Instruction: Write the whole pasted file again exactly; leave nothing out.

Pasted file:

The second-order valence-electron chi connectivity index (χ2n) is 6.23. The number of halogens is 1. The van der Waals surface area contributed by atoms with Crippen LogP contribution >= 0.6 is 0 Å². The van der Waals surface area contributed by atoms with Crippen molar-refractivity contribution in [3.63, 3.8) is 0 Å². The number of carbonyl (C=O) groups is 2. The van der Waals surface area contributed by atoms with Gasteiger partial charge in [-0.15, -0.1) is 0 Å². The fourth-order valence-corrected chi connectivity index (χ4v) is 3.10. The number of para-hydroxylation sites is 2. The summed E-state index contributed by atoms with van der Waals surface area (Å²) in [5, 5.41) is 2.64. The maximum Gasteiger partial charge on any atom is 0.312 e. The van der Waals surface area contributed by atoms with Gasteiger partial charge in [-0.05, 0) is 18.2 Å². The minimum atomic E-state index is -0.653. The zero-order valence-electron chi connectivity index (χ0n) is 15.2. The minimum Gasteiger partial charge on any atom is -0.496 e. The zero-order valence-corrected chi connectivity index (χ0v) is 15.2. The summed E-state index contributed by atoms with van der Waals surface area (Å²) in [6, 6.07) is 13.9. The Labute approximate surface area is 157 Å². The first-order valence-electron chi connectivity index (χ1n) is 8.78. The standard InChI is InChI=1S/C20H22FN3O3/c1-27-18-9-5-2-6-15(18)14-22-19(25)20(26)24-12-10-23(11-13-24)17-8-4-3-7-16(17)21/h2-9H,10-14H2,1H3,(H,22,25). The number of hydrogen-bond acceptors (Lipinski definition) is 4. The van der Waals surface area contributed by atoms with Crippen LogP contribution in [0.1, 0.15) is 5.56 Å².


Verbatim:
The second-order valence-electron chi connectivity index (χ2n) is 6.23. The number of halogens is 1. The van der Waals surface area contributed by atoms with Crippen LogP contribution >= 0.6 is 0 Å². The van der Waals surface area contributed by atoms with Crippen molar-refractivity contribution in [3.63, 3.8) is 0 Å². The number of carbonyl (C=O) groups is 2. The van der Waals surface area contributed by atoms with Gasteiger partial charge in [-0.15, -0.1) is 0 Å². The fourth-order valence-corrected chi connectivity index (χ4v) is 3.10. The number of para-hydroxylation sites is 2. The summed E-state index contributed by atoms with van der Waals surface area (Å²) in [5, 5.41) is 2.64. The maximum Gasteiger partial charge on any atom is 0.312 e. The van der Waals surface area contributed by atoms with Gasteiger partial charge in [-0.05, 0) is 18.2 Å². The minimum atomic E-state index is -0.653. The zero-order valence-electron chi connectivity index (χ0n) is 15.2. The minimum Gasteiger partial charge on any atom is -0.496 e. The zero-order valence-corrected chi connectivity index (χ0v) is 15.2. The summed E-state index contributed by atoms with van der Waals surface area (Å²) in [6, 6.07) is 13.9. The Labute approximate surface area is 157 Å². The first-order valence-electron chi connectivity index (χ1n) is 8.78. The standard InChI is InChI=1S/C20H22FN3O3/c1-27-18-9-5-2-6-15(18)14-22-19(25)20(26)24-12-10-23(11-13-24)17-8-4-3-7-16(17)21/h2-9H,10-14H2,1H3,(H,22,25). The number of hydrogen-bond acceptors (Lipinski definition) is 4. The van der Waals surface area contributed by atoms with Crippen LogP contribution in [0.1, 0.15) is 5.56 Å².